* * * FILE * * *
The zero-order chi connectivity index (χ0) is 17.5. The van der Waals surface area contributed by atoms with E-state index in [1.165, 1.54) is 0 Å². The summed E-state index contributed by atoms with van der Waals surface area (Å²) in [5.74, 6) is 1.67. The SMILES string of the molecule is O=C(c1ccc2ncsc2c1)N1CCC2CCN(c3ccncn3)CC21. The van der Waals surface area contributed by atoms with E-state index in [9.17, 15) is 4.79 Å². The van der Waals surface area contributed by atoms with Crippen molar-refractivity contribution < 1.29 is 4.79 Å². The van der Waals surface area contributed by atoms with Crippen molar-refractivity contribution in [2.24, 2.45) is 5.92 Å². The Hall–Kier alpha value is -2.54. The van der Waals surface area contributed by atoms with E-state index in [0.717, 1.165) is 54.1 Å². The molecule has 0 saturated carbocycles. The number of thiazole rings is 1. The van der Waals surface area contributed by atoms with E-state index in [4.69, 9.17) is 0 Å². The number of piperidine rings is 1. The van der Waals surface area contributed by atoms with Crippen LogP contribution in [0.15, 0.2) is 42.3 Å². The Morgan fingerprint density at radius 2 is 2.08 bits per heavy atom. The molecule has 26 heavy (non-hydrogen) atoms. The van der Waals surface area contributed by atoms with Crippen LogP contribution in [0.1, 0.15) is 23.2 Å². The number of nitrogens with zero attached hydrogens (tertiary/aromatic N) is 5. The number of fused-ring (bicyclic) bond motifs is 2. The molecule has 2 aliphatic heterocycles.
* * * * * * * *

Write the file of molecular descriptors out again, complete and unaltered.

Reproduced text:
The zero-order chi connectivity index (χ0) is 17.5. The van der Waals surface area contributed by atoms with E-state index in [1.165, 1.54) is 0 Å². The summed E-state index contributed by atoms with van der Waals surface area (Å²) in [5.74, 6) is 1.67. The SMILES string of the molecule is O=C(c1ccc2ncsc2c1)N1CCC2CCN(c3ccncn3)CC21. The van der Waals surface area contributed by atoms with E-state index in [9.17, 15) is 4.79 Å². The van der Waals surface area contributed by atoms with Crippen molar-refractivity contribution < 1.29 is 4.79 Å². The van der Waals surface area contributed by atoms with Crippen molar-refractivity contribution in [2.24, 2.45) is 5.92 Å². The Hall–Kier alpha value is -2.54. The van der Waals surface area contributed by atoms with E-state index in [0.717, 1.165) is 54.1 Å². The molecule has 0 saturated carbocycles. The number of thiazole rings is 1. The van der Waals surface area contributed by atoms with E-state index in [4.69, 9.17) is 0 Å². The number of piperidine rings is 1. The van der Waals surface area contributed by atoms with Crippen LogP contribution in [0.15, 0.2) is 42.3 Å². The Morgan fingerprint density at radius 2 is 2.08 bits per heavy atom. The molecule has 26 heavy (non-hydrogen) atoms. The van der Waals surface area contributed by atoms with Crippen LogP contribution in [0.1, 0.15) is 23.2 Å². The number of nitrogens with zero attached hydrogens (tertiary/aromatic N) is 5. The number of fused-ring (bicyclic) bond motifs is 2. The molecule has 2 aliphatic heterocycles.